The holidays are typically a food fest in our country – and can be a time of stress for our PWS families. With good planning, it is possible to make it a happy holiday for all.
- If you will be with relatives, carefully plan ahead of time and communicate the importance of food control with all involved. Make sure all attending know the “rules of engagement” and agree to cooperate. See that someone at all times is clearly in charge of your child with PWS. Clearly define when you are “changing guards”. As Dr Linda Gourash states, “When everyone is in charge – no one is in charge.”
- If your child is old enough, rehearse the “rules” before the special day and come to a mutual agreement on what your child will be allowed to eat. You can barter, i.e. “Do you want a little extra turkey and dressing, or do you want a piece of pie as your special treat?”
- It is okay to request that Grandma and other relatives tuck away tempting items during your visit and to discreetly check with you prior to offering your child a treat.
- Make sure you know what everyone is bringing, so there are no surprises on what the choices will be.
- Grandpa and Grandma, or aunt and uncle may want to bring a special gift toy to compensate for the food they have to deny your child.
- Go over with the hostess or your family the plan to contain accessibility to food. This will help prevent your child from sitting near bowls of food, rolls, or condiments. Many people do not consider how many calories children can consume with the extras – sugar, butter, ketchup, etc.
- After eating when people are just visiting make sure food is put away or, if left out, someone is responsible for guarding it.
Your child must have the security of knowing you will be strong in your commitment to keep them protected from food – in spite of themselves. Giving in, even once, means several battles ahead. Consistency is the key. Of course, each family must judge their own situation based on their child’s food drive and their own regulations on treats. Some families are raising their children to never have any sweets – no exceptions. Others (like ours) just go by calories and the weight of the child, trying to keep the diet less in quantity with more variation of food. Often, the most important thing is to prevent food sneaking or food demands. There is a large variance in the food drive of children with PWS. Some will ask or beg for more food, but make no significant attempts to sneak food. On the other hand, some will go to great extremes to get food, and are incredibly cleaver at doing so.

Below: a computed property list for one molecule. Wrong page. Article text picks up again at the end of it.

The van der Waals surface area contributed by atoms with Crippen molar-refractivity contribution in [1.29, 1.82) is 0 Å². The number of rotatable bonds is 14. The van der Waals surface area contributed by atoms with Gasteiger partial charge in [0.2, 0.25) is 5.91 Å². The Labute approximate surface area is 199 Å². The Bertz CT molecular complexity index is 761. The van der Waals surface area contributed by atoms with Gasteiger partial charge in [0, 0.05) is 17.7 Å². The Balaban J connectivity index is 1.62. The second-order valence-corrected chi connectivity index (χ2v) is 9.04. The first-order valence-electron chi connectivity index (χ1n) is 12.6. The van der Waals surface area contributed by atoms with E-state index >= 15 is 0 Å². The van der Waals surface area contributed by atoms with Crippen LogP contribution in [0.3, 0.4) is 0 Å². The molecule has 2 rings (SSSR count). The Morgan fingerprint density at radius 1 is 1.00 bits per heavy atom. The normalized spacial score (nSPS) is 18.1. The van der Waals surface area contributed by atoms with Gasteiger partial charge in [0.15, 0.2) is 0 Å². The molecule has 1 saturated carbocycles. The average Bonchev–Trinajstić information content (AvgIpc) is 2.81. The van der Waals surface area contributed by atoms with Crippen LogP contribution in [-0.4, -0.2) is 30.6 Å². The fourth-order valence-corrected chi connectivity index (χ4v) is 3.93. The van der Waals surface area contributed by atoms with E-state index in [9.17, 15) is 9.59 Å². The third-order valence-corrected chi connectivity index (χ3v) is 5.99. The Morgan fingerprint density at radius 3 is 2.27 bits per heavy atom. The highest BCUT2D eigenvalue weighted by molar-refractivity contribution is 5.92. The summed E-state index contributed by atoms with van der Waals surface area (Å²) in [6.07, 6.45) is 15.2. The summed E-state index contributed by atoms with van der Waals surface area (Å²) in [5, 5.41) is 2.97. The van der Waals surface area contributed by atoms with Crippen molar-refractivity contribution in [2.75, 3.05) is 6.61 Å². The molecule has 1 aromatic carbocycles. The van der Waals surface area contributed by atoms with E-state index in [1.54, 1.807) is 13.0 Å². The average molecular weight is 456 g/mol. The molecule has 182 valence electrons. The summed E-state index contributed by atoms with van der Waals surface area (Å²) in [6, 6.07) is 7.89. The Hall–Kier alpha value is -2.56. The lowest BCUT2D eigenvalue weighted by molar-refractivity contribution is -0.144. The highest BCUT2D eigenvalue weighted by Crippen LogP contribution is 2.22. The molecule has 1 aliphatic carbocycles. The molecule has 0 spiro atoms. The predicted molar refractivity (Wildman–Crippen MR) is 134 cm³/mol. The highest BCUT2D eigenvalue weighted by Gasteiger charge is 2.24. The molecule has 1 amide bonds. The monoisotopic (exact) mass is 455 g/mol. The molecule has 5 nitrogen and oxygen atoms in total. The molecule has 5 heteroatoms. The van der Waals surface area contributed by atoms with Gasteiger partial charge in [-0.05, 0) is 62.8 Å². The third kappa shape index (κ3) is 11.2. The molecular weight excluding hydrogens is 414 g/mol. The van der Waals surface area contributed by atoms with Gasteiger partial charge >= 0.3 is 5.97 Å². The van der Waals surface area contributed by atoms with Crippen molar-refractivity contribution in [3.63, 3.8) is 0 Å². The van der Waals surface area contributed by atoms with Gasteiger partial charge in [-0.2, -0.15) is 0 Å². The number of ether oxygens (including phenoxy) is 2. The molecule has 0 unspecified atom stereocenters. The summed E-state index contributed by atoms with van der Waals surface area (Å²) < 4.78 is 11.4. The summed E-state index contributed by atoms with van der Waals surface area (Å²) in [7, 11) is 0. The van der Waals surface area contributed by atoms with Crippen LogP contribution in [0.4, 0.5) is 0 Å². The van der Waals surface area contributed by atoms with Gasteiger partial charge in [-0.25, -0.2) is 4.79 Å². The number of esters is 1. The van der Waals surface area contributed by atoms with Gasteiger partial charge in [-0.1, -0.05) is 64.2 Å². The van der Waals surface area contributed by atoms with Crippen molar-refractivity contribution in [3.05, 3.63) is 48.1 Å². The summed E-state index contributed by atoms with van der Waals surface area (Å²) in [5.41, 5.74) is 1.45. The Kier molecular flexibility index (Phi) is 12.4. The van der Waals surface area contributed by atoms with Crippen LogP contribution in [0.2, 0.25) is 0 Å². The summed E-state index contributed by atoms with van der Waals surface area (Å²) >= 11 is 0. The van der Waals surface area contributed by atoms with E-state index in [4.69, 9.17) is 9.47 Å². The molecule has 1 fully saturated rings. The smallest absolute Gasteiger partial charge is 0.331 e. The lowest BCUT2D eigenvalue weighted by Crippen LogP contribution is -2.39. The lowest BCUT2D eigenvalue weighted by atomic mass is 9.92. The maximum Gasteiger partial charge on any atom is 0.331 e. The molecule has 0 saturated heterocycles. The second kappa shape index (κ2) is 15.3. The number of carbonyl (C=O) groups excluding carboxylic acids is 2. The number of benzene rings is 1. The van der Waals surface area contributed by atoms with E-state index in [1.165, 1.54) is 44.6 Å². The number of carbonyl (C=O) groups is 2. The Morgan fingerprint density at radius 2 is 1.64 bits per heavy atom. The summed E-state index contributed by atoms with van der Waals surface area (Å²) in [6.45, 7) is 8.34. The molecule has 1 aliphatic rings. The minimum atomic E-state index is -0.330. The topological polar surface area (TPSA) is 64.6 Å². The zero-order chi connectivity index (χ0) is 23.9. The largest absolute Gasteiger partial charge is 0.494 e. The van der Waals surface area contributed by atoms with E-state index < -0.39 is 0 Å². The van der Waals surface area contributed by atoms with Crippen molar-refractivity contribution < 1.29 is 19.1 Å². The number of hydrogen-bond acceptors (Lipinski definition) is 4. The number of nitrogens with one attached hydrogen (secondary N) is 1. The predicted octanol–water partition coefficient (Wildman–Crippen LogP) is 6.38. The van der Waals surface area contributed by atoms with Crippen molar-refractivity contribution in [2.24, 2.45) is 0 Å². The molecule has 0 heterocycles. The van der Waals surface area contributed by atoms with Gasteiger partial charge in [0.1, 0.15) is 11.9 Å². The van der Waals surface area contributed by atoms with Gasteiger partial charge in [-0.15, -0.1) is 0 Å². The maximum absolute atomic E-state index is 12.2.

HOLIDAY ALERT FOR PRADER-WILLI SYNDROME
There have been several holiday seasons where some of our pre teens, teens and adults with Prader-Willi syndrome have had unexpected deaths due to food binging episodes that led to necrosis of the stomach wall and a perforation (tear) in the stomach. In several of the deaths, the person with PWS was slim, so there was no great concern about weight gain.
They were all in festive group situations, where “everyone was watching” which meant no one was watching. Keep in mind that even if a person with PWS is slim, it does not mean they have total food control. Add too many food temptations around, the lack of feeling full, and the high pain threshold, and you have the potential of filling the stomach dangerously full. Also add to the risk factors that in a study sponsored through PWSA (USA), a significant portion of people with PWS in the study had delayed stomach emptying, and in another recent study sponsored by PWSA (USA), virtually all in the study had an undetected swallowing problem which can lead to choking and/or aspiration.
We know that there are many food binging episodes of our children and adults with PWS – most not having such disastrous results, but we feel obliged to forewarn parents, grandparents, and caregivers of the potential risks. We want this to be a happy holiday season for all of our wonderful children and adults and their families.
Please help us keep them safe!
Prader-Willi Syndrome Association (USA)
* There is a revised Medical Alert booklet available with new important G.I information. You can order the booklet by going to https://www.pwsausa.org/product/prader-willi-syndrome-medical-alerts/ and going to the online shop. A sample can be viewed in the “Medical” section on the website.